By AMARIS ENCINAS
Changes have come to Meet and Confer.
Normally, when changing employee policy, Pima Community College Education Association can present its side to the Governing Board of Pima, while the administration presents its side. From there, the board reaches a decision.
Now, PCCEA does not have the opportunity to present its side. Instead, it goes directly to the administration to decide whether to agree or disagree.
Matej Boguszak, president of PCCEA, has seen these changes firsthand.
“Besides the AERC, the biggest change to the Meet and Confer process last year was that the Governing Board no longer needs to approve those policy changes that are proposed as a result,” Boguszak said. “Before, management and employees had to come to an agreement and the board approved that agreement. If no agreement was reached, a case could be made to the board by both sides. Now, the board is no longer in the process, and it is the chancellor or another designated administrator who approves the proposed change.
“That is highly unusual, maybe even unique in Arizona and other states, because we’re essentially negotiating with the same people who are to approve those changes. That is not an even playing field.”
Meet and Confer is “the process, approved by the Board of Governors, which allows employee representative groups to provide input for the development of personnel … related to wages, salaries and working conditions of the employee group,” according the Faculty Personnel Policy Statement.
PCCEA lost the ability to have the Governing Board have a final say in approving these policy changes.
“It remains to be seen whether the new Meet and Confer process will be as effective as the old one,” Boguszak said. “It has the potential to be more flexible and inclusive, but it also tilts the table in the administration’s favor by taking the board out of the picture. It provides an opportunity for employees to give input and provide suggestions for policy changes — the people who actually know how those policies play out and affect their classrooms, students, etc. It helps the administration make more informed decisions and prevent unintended consequences. It ensures fairness and transparency and prevents managers from making arbitrary, unsupported decisions.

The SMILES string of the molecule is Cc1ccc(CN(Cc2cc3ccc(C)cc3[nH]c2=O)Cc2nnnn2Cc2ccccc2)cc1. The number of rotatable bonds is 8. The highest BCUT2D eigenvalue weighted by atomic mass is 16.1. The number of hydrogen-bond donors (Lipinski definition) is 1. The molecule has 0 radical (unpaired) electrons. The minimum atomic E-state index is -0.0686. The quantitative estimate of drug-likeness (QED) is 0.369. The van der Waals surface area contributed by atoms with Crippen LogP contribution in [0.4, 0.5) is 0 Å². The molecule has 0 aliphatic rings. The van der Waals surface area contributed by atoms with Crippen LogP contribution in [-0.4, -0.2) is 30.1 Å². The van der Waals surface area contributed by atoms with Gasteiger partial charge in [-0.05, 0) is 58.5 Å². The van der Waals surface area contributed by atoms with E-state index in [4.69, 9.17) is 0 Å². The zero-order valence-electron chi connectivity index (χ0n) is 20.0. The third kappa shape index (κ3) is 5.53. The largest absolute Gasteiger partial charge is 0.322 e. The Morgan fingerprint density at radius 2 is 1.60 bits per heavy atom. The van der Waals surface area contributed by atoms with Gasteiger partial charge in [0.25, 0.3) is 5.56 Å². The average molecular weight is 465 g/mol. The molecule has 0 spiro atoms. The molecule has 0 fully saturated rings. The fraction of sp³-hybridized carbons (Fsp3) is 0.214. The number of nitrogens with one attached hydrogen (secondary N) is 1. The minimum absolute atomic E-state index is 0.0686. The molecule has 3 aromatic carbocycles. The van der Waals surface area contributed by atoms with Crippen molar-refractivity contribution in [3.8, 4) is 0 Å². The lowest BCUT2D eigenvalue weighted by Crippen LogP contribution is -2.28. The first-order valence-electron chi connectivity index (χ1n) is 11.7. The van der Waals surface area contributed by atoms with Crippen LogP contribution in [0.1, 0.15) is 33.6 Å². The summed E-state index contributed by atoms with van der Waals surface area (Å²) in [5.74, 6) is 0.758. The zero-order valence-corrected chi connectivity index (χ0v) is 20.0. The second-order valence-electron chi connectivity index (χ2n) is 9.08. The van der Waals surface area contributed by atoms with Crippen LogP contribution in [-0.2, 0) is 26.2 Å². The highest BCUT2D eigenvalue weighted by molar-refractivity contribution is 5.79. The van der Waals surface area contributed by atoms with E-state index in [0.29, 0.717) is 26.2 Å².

“In my experience, it really is about creating policies and pay structures that are equitable and detailed enough to ensure our big college actually works the way it’s supposed to.”
The process is used to have a representative space for the faculty when it comes to salary schedules, initial placement procedures, advancement policies, overload rate, substitute pay and the non-teaching supplemental rate.
Any and all issues up for discussion and revision are predetermined by the Board of Governors specific to contractual obligations and benefits for regular full-time employees within the employee representative group.
The employee representative groups at Pima are: ACES, adjunct faculty, administration, AFSCME, non-PCCEA faculty selected by Faculty Senate, non-ACES and non-AFSCME staff selected by Staff Council, PCCEA and temp staff full-time advocates.
The Faculty Senate and Staff Council are “governance bodies” for faculty and staff, respectively.
“Faculty Senate is focused on academic issues and policies affecting all faculty, as well as reviewing board policies and administrative procedures for the college,” Boguszak said.
However, the All Employee Representative Council is a group of representatives from all employee classifications and takes two employees from the employee groups previously stated. Each employee group goes through its own process to select representatives for itself.